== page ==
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Morningstar worried about Pimco corporate culture

March 18, 2014: 3:44 PM ET

Pimco founder Bill Gross has been criticized for his management style.

Pimco's corporate culture has suffered since the giant bond fund lost one of its top leaders, according to a report issued Tuesday.

Morningstar, an influential investment research firm in Chicago, said that the resignation of CEO Mohamed El-Erian in January raised "a higher degree of uncertainty" about the world's largest bond manager.

Morningstar did not change the ratings on any of Pimco's funds though. Morningstar rates funds via stars and they are based on performance and risk factors. A 5-star rating is the highest and 1-star is the lowest. Pimco's flagship Total Return Fund (PTTRX) currently has a rating of 4 stars from Morningstar.

A Pimco representative did not immediately respond to a request for comment.

Morningstar said reports of a falling out between El-Erian and Bill Gross, the founder of Pimco and current chief investment officer, "can arguably be viewed as tabloid fodder." But the departure of El-Erian, along with several other top executives in recent years, has "helped drive material changes in Pimco's corporate culture."

Related: Is the bond market rigged?

The resignation of El-Erian, who was the heir apparent at Pimco, raises questions about who will take over once Gross steps down. The company appointed six new deputy investment officers in conjunction with El-Erian's departure.

It also changes the make-up of Pimco's investment committee. Without El-Erian, there is no longer a "senior-statesman" on the committee, which Morningstar says has the atmosphere of a "pressure cooker."

"It remains an open question whether the current Investment Committee members -- several of whom are a bit less seasoned than their predecessors -- will consistently voice their opinions and fuel the debate that has been crucial to Pimco's past success," the report states.

In addition to El-Erian's departure, Morningstar points to the decision by Chris Dialynas, a veteran Pimco executive and investment committee member, to take a sabbatical this year.

"Dialynas' loss is especially notable given his reputation as something of a 'glass-half-empty' kind of guy in contrast to -- and as an important foil to -- Gross, who sees himself as more of an optimist when looking at economic and investing landscapes," Morningstar states in its report.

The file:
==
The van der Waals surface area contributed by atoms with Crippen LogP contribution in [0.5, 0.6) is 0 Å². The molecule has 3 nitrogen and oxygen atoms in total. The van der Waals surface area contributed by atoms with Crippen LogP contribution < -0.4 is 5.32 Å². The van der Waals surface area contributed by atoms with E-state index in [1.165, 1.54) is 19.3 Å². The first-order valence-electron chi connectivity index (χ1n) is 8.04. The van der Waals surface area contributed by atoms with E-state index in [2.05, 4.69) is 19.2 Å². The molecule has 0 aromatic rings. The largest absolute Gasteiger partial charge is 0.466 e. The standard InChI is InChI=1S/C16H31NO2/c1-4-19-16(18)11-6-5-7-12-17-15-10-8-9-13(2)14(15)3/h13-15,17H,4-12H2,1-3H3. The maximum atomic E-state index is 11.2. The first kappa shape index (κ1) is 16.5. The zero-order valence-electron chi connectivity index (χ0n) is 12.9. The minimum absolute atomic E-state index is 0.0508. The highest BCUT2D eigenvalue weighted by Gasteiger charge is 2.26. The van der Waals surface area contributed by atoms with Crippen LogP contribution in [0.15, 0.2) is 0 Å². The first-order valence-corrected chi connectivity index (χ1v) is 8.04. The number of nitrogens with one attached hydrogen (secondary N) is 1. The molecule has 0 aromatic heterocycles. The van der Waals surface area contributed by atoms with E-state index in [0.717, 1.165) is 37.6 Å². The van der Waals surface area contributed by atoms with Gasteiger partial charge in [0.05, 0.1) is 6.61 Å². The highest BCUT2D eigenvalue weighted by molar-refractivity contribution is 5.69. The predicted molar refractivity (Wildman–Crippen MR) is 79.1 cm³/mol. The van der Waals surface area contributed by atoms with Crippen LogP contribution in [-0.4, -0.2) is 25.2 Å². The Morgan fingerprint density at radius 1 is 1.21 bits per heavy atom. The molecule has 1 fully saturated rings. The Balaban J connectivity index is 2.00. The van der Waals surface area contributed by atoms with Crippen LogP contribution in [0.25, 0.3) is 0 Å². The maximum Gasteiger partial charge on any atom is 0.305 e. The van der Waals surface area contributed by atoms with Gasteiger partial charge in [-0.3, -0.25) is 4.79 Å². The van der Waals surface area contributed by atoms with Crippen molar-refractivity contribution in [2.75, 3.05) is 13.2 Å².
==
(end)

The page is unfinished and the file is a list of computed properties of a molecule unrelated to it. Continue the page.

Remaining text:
Gross has been forced to defend his reputation after a report in the Wall Street Journal described the 69-year-old billionaire as difficult to work with at best, and borderline megalomaniac at worst.

Related: Is Bill Gross a jerk?

The article suggests that El-Erian stepped down due to conflicts with Gross over management style.

Meanwhile, investors have been pulling money out of Pimco's Total Return fund as the long-running bull market in bonds appears to have peaked last year.

The high-profile split with El-Erian has not helped matters. But Morningstar says Gross is uniquely suited to manage Pimco's vast size, given his decades of experience at the $2 trillion fund.

"Whatever the image that his latest personality tribulations have projected in the wake of El-Erian's departure, there remain good reasons to believe he can persevere and his success persist," Morningstar says.

Gross is known for his colorful metaphors in monthly letters to investors and has been active on Twitter (TWTR). In October, Gross used the social media platform to criticize activist investor Carl Icahn, who was pushing Apple's (APPL) management to use the company's cash to reward shareholders.

In an interview with CNBC, Gross pushed back against the allegations in the WSJ story. Among other things, he said he encouraged his employees to form conga lines as a way to relieve stress.

Other than that, Gross has not openly discussed the circumstances surrounding El-Erian's departure. As a side note, El-Erian opened a Twitter account Monday. We expect he'll take the high road and won't tweet about Pimco's dirty laundry. Your move, Bill.

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Ben Rooney
Ben Rooney
Staff writer, CNNMoney

Ben Rooney is a staff writer for CNNMoney. He covers the European debt crisis and other international finance stories, in addition to writing about stocks, bonds, investing and other Wall Street-related news. Follow Ben on Twitter: @ben_rooney

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